Vision Changes in Pregnancy

Today we are joined by Dr. Ben Young. Ben is an ophthalmology resident at Yale New Haven Hospital in Connecticut, and is sharing with us a common complaint that we know very little about - the eye in pregnancy!

Ben also hosts Eyes For Ears, an educational podcast and flashcard reference for ophthalmology residents. If you happen to know any vision sciences students or residents, let them know about it!

We start out talking about the “ocular vital signs,” which are:
- Visual Acuity
- Pupils (“swinging light test”)
- Intraocular pressure
- Visual Fields
- Extra-ocular movements

Image copyright of FOAMCast

The most common reasons for ophthalmology issues in pregnancy relate to either 1) vision changes requiring a new prescription, or 2) dry eye. However, don’t forget some key pearls:

- Monocular (single eye) double vision — dry eye. Binocular (both eye) double vision — badness!
- A Snellen chart and a flashlight are the best tools you have to help out a consultant.
- Check out this video on how to perform a swinging flashlight test.

Further reading from the OBG Project:
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Is Cataract Surgery in Women Associated with Decreased Mortality?

Fetal Growth Restriction

On today’s episode, we tackle the new ACOG PB 204 on fetal growth restriction. There’s quite a bit to cover, so you’ll see today’s episode is a bit longer. We’ve enlisted the help of Chris Nau, MD, an MFM fellow at Brown, to help us through all the recommendations.

FGR, as Chris explains, results from a process where there is mismatch between fetal demands and placental supply of oxygen and nutrients. Symmetric growth restriction arises earlier, and asymmetric growth restriction arises later, with the differentiating factor being asymmetric growth restriction resulting in a larger head circumference : abdominal circumference ratio. The PB 204 goes into many of the common causes, but the list is long!

ACOG PB 204

ACOG and SMFM state that a sonographic estimated fetal weight less than the 10th percentile is the measurement definition of fetal growth restriction, though as Chris explains, there are a number of limitations to this definition.

Screening is performed using a fundal height at prenatal visits, and if the height is < 2cm discrepant from the gestational age, an ultrasound should be performed. Alternatively ultrasounds can be used primarily, especially with known maternal conditions that might predispose someone to FGR, or if fundal height assessments are difficult.

Once a growth-restricted infant is identified, you should check the due date calculation and make sure it is right! (Check out our previous episode on dating!) Next, re-review the mother’s medical history and pregnancy history, including aneuploidy screening, to date. A level 2 ultrasound may help identify anatomic abnormalities that point to an etiology. And identifying modifiable risk factors, including optimizing medical conditions or smoking cessation, may be worthwhile.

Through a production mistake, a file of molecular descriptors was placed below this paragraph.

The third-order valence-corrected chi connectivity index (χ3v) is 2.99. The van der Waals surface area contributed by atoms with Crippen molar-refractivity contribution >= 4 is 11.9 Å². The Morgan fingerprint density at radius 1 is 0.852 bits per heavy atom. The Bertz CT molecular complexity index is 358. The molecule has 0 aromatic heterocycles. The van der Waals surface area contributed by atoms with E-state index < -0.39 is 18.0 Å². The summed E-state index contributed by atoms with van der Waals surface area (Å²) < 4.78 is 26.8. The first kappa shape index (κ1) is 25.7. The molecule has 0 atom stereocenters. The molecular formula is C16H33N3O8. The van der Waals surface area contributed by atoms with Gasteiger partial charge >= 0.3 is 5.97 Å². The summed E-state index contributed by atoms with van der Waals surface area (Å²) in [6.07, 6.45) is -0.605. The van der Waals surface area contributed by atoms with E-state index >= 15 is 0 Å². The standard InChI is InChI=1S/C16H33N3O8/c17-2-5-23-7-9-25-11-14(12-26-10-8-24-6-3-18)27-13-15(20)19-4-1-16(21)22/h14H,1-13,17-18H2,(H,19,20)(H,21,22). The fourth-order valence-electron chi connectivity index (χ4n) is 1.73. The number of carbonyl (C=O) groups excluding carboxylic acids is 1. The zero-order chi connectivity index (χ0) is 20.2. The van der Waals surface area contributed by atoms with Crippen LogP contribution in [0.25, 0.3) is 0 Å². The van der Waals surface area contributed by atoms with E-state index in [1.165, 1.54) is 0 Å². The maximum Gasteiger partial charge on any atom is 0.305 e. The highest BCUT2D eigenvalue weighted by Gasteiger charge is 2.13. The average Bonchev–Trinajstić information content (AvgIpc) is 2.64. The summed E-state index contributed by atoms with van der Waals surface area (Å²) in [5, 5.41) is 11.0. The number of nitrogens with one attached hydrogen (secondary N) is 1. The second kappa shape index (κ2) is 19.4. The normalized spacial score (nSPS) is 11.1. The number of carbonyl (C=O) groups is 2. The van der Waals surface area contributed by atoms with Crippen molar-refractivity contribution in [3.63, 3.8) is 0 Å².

With respect to management, there are variable institutional protocols with respect to monitoring. Umbilical artery velocimetry reduces risk of perinatal death when added to other antenatal testing (i.e., modified BPP). Normal or elevated systolic : diastolic flow ratio does not carry increased risk to the fetus; however absent or reversed end-diastolic flow increases risk for perinatal mortality. Chris reviews our protocol at Brown in the podcast.

Timing of delivery is a tricky one — there is not great evidence, and the newest guidance from PB 204 states that reassuring fetal testing should deliver between 38w0d - 39w6d. If there is FGR plus concerning maternal or fetal findings, delivery should be considered between 32w0d to 37w6d.

When counseling about future pregnancies, there is about a 20% risk of recurrence. At this time, ACOG/SMFM do not recommend baby aspirin for prevention of FGR in the absence of other risk factors for preeclampsia.

Further reading from the OBGProject:
Fetal Growth Restriction: Diagnosis, Evaluation, and Management
Aspirin Treatment - ACOG and USPSTF Recommendations

Interpreting Cardiotocography/EFM Part I: Definitions

Today we take a break from STIs to jump back into obstetrics, and are joined by two very special guests: Liz Kettyle and Linda Steinhardt, both of whom are certified nurse midwives (CNMs) and clinical educators at the Warren Alpert Brown School of Medicine.

ACOG PB 106 (membership required) forms the basis for this episode and in a future episode, we will discuss management of cardiotocography (CTG). Also, for a recent article surrounding the naming of CTG vs. EFM vs. all the other names for this technology, check out a recent AJOG article on its now 50-year history.

We also are using some special sound effects for these episodes! As you listen to the various sounds for different types of decelerations, keep in mind that the higher-pitched sound represents a contraction pattern, and the lower-pitched sound represents the fetal heart rate response.